Peter Handke/Wim Wenders/CAN/Skolimowski/Amon Duul 2 -- There is more music, theater and film that is related here. It would be nice to see this connection better, as Peter went on to write some things for Wim. CAN, at least in Holger's interviews, has a way of looking at itself as an entity on its own, and that he/they did not know film or theater or anything else ... and THEATER, is known for using a lot of music and lights in Germany!  Skolimosky's film is the one that had CAN in it, though you never saw the band, and it could just be a recording since the piece sounds the same as the one you heard (Mother Sky). Just like Herzog and Fricke, the connection between the arts is NOT invisible, and a little more here would help understand some of the eccentric and strange and weird things. Specially interesting is that Herzog's first film was for Amon Duul 2 ... or maybe he was just learning film at the time, and AD2 was as good as anything else! It would not surprise me to find that there is more music, more plays, more film and other things that never got finished ... but makes me think that Damo Suzuki, was probably around the theater folks that Peter Handke was on/with ... and doing his plays! ... which were word/letter/number games that never ended ... and learning that as an actor is murder ... think of it as trying to repeat Damo on the stage when he is not singing, but just mouthing sounds and expressions!
 
Paul Kantner -- Solo albums are great, and one of them gave us a massive song (Have You Seen the Stars Tonite). Sunfighter is also really good and has some nifty things.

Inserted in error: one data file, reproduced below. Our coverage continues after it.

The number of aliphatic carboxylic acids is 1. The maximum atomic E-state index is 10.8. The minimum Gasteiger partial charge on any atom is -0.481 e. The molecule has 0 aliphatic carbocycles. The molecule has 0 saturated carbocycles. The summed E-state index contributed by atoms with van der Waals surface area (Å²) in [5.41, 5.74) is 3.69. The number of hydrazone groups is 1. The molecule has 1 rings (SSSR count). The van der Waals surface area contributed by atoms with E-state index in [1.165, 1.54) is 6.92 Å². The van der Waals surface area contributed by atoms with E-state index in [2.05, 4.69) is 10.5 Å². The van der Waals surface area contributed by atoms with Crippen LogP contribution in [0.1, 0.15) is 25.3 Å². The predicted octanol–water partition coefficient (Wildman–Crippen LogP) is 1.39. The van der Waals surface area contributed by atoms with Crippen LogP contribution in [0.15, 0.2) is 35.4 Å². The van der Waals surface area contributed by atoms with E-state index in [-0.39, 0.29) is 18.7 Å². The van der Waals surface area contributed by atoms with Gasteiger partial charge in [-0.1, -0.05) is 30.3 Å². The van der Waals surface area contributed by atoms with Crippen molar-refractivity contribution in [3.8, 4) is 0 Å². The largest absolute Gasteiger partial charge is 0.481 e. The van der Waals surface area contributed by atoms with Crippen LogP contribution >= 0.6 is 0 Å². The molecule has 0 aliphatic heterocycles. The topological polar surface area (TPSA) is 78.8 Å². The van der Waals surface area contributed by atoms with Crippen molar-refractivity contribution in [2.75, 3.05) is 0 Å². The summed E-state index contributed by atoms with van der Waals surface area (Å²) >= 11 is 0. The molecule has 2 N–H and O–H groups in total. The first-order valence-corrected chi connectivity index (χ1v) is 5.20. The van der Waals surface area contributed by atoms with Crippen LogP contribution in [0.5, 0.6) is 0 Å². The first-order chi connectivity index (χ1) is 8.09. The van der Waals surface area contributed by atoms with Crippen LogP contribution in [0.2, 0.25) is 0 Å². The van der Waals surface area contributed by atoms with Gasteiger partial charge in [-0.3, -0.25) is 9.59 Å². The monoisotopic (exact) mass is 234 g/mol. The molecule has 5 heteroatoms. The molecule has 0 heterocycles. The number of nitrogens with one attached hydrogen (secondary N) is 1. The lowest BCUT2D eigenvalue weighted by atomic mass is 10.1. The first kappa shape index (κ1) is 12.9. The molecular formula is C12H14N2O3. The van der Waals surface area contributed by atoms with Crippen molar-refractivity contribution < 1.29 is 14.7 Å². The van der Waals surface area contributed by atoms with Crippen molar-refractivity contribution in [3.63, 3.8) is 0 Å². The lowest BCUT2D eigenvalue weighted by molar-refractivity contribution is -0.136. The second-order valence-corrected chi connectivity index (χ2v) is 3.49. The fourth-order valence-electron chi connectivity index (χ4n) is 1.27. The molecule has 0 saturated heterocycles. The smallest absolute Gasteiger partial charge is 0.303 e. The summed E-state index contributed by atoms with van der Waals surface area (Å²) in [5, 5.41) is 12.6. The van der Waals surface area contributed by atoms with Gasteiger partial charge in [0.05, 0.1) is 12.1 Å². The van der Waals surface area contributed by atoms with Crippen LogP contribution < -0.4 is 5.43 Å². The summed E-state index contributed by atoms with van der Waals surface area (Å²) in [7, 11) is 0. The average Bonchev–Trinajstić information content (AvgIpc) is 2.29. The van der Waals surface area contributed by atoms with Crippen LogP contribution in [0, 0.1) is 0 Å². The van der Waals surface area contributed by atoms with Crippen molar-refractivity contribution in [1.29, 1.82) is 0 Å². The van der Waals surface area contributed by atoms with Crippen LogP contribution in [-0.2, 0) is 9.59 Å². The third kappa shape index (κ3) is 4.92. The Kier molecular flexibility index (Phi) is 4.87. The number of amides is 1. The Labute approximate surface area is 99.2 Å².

Stomu Yamash'ta -- So he became a monk and his music was crap? Or was this just a new age thing that started in the late 60's for him? -- It doesn't make sense, does it?
 
Ralph Lundsten -- Swedish nut ... I guess he is more known as a classical musician and composer ... but has a lot of very neat and far out things.
 
Terje Rypdal -- Sadly not discussed much, and stuff he did 40 years ago got copied by Jeff Beck, but no one is going to listen to a stupid (supposedly) jazz guitarist that does weird things ... when you can listen to a big hit'r like Jeff! And Terje has given a lot to smaller rock bands in his country and has at least one mix with a rather metal band, that is magnificent. Get a metal'ist to listen to it ... sure ... next century, maybe!
 
Egberto Gismonti -- Hard to consider this as something that is not progressive. His total let go and free form forays in the early days were unbelievable ... but not many will hear these fingers play some amazing stuff ... let me go listen to Eric instead!
 
(more as think of it)


Edited by moshkito - December 17 2012 at 13:40
... none of the hits, none of the time ... you might actually find your own art, or self, and forego lousy heroes or Guru's!

www.pedrosena.com
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Post Options Post Options   Thanks (0) Thanks(0)   Quote Dayvenkirq Quote  Post ReplyReply Direct Link To This Post Posted: December 18 2012 at 02:32
Maybe it's not a kind of thing I would want to share with the whole world if I could share only one, and maybe it does sound somewhat derivative, but I think that people who really enjoy Jimi Hendrix, much of the German psych-rock scene, and many others who like(d) to makes some noise and some proto-metal on the guitar would really enjoy these guys. But I'm warning you of this: sometimes they are just heavier than Hendrix. Ladies and gentlemen, I give you the JPT Scare Band:


I've stumbled into these guys a few years ago and thought they weren't for me. Now that I'm revisiting their album Past Is Prologue, ... . Thumbs Up I don't remember how I've stumbled into them. Just by accident, I believe. Guess they weren't very popular. They recorded some stuff in the 70's, but it wasn't released until the 90's and 00's.





There is also this sickeningly noisy track on the same album (Past is Prologue) called "Titan's Sirens", if anyone is interested (but it's not on YouTube).


Edited by Dayvenkirq - December 18 2012 at 02:46
"People tell you life is short. ... No, it's not. Life is long. Especially if you make the wrong decisions." - Chris Rock